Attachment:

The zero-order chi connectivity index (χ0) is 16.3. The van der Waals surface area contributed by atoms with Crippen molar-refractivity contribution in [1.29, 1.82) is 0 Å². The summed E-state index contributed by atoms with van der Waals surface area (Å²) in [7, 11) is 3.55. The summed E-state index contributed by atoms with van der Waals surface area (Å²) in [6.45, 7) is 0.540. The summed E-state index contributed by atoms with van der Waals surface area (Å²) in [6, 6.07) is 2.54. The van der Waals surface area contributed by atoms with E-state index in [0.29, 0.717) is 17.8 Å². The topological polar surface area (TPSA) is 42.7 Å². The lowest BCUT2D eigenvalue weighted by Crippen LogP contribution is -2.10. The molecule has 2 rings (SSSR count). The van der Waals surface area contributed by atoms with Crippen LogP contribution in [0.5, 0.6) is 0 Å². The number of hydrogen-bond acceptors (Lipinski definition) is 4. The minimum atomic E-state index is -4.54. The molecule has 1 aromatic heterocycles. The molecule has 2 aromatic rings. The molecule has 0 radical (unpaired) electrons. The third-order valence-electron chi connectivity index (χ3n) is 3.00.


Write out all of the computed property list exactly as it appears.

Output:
The zero-order chi connectivity index (χ0) is 16.3. The van der Waals surface area contributed by atoms with Crippen molar-refractivity contribution in [1.29, 1.82) is 0 Å². The summed E-state index contributed by atoms with van der Waals surface area (Å²) in [7, 11) is 3.55. The summed E-state index contributed by atoms with van der Waals surface area (Å²) in [6.45, 7) is 0.540. The summed E-state index contributed by atoms with van der Waals surface area (Å²) in [6, 6.07) is 2.54. The van der Waals surface area contributed by atoms with E-state index in [0.29, 0.717) is 17.8 Å². The topological polar surface area (TPSA) is 42.7 Å². The lowest BCUT2D eigenvalue weighted by Crippen LogP contribution is -2.10. The molecule has 2 rings (SSSR count). The van der Waals surface area contributed by atoms with Crippen LogP contribution in [0.5, 0.6) is 0 Å². The number of hydrogen-bond acceptors (Lipinski definition) is 4. The minimum atomic E-state index is -4.54. The molecule has 1 aromatic heterocycles. The molecule has 2 aromatic rings. The molecule has 0 radical (unpaired) electrons. The third-order valence-electron chi connectivity index (χ3n) is 3.00.